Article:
There is a pretty strong correlation between icing propensity and mohair content. More mohair, more ice. That being said, the most significant determinant of icing is conditions and waxing. Learn to wax your skins and learn which conditions make glopping worse, and you mitigate much of the problem. When you have problems, you can scrape and wax again. The blended skins, like the Editors' Choice Contour Hybrid Mix and the Kohla Vacuum Base ice less than the Pomoca. Full nylon plush like that on the Black Diamond Ascension collect even less ice. The absolute least amount of icing comes with the fully plastic surface of the Top Pick Fischer ProFoil.
Even when we correct for ski size and width, these skins are light and compact.
The Pro Mohair is the smallest and most packable set in our review. Right close behind are the blended skins like the Contour Hybrid Mix and the Dynafit Speedskins. With the Pomoca, "fast" and "light" really do go together. The mohair is fast, and the whole package is light.
These skins are available in universal sizes that you cut (with Pomoca's excellent skin cutting tool and instructions) to the exact shape of your skis.
Most skins are universally compatible. Of those we tested, only the Dynafit Speedskins are specific to certain skis. The Fischer Profoil is best used on Fischer skis, but it can be purchased in a universal format too.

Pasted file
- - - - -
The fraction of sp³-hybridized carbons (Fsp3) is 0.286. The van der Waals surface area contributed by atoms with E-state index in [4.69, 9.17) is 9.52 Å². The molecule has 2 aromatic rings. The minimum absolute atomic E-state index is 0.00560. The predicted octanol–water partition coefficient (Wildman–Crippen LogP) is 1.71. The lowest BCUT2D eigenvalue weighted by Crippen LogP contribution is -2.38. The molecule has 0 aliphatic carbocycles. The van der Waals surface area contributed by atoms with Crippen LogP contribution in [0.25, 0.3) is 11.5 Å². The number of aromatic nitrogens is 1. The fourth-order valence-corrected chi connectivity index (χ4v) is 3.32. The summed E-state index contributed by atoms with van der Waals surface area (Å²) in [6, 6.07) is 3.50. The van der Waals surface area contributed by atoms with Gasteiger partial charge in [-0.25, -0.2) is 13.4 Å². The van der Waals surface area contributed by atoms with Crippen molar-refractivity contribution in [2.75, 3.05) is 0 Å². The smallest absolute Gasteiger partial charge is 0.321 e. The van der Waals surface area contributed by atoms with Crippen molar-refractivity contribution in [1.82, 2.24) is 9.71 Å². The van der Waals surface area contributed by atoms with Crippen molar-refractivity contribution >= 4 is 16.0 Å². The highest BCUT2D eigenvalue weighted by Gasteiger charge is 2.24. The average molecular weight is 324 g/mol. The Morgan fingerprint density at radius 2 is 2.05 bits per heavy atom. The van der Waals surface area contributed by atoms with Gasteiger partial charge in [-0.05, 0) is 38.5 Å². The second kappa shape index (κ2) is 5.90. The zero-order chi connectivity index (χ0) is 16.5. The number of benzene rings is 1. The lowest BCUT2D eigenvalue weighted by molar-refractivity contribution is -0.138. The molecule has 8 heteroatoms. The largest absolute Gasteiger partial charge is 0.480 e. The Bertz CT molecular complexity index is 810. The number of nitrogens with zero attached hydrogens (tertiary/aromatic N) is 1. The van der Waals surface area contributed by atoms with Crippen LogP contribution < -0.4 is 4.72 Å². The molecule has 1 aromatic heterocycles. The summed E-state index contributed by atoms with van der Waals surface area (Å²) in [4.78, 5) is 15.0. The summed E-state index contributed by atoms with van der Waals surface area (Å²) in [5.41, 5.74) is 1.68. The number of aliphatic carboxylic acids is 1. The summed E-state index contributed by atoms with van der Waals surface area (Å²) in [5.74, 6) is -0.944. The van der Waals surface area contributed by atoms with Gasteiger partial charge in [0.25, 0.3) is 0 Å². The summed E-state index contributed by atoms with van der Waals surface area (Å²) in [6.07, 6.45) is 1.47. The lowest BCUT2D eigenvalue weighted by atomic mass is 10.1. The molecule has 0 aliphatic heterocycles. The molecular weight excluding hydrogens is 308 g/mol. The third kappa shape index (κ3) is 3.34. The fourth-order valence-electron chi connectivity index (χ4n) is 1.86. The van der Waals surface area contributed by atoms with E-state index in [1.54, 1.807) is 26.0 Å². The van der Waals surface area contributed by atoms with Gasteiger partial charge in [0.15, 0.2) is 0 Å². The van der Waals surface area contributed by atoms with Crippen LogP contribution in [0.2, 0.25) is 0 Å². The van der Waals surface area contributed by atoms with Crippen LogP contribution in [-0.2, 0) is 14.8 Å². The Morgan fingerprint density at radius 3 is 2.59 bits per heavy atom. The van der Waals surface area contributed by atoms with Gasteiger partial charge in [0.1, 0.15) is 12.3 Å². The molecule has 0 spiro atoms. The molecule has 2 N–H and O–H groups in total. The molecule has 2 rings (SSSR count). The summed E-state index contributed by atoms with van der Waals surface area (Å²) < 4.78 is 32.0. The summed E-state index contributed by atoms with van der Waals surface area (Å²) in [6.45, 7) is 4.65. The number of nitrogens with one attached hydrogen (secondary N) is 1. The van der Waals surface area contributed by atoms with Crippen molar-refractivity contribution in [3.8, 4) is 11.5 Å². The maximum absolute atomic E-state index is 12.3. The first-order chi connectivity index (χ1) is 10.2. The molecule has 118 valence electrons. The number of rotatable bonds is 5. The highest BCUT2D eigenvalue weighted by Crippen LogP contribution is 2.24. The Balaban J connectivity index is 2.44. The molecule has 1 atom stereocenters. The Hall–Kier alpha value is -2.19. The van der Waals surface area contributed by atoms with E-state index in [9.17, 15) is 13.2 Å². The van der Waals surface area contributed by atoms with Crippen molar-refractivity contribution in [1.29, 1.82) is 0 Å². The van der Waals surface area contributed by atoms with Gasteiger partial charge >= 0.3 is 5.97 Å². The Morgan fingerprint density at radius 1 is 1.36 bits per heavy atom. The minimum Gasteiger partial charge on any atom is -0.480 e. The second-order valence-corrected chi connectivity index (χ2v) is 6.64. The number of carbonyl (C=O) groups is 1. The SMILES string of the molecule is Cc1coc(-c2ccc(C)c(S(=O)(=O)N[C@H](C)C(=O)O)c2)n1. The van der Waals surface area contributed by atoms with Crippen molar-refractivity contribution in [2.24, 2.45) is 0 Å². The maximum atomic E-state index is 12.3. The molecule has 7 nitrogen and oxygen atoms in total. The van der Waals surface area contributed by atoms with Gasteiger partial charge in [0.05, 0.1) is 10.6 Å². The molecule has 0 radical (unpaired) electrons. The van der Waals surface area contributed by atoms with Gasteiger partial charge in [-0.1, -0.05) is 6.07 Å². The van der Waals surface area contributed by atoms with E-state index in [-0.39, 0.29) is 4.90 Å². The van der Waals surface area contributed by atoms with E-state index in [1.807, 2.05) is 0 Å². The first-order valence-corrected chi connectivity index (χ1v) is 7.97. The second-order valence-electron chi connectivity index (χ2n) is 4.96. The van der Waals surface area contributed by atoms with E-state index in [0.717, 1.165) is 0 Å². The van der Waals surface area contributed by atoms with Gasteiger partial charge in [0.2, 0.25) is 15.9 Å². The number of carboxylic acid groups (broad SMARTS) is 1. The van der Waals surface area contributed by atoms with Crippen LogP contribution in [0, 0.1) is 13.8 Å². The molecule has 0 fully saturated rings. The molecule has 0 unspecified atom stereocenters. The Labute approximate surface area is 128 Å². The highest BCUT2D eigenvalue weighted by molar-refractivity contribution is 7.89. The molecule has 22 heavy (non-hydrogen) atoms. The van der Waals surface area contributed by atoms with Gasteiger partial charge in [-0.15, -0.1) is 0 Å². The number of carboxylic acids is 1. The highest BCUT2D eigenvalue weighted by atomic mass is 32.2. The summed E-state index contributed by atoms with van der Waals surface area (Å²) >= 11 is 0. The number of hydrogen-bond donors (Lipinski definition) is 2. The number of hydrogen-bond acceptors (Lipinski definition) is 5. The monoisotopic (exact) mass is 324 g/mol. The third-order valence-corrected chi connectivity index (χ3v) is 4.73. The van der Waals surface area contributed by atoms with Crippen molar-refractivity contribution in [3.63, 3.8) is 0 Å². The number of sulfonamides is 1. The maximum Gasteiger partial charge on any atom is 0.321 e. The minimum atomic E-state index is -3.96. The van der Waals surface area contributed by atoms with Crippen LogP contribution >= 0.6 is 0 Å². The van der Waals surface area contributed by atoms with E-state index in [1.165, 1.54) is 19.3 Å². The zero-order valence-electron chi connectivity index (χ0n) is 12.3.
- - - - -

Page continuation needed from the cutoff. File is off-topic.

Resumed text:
These are a good all-around product for those concerned with efficiency and who can be careful with maintenance and technique.
Pomoca Mohair skins are expensive, but the performance is high. Something to note, as it pertains to value, is that these will not last as long as blended or full nylon skins. The natural mohair fibers break down more readily than nylon. You will gain glide as this happens, but you will lose grip until the skins are no longer usable.
The Pomoca Climb Pro Mohair is a technician's choice. Choose it for maximum efficiency, and understand the costs of such a choice. With a couple of notable drawbacks (grip, durability), we can't quite recommend these for absolutely everyone. However, for very enthusiastic backcountry skiers, the advantages are clear and will pay dividends. If this isn't for you, our Editors' Choice is an excellent, more reliable choice.
— Jediah Porter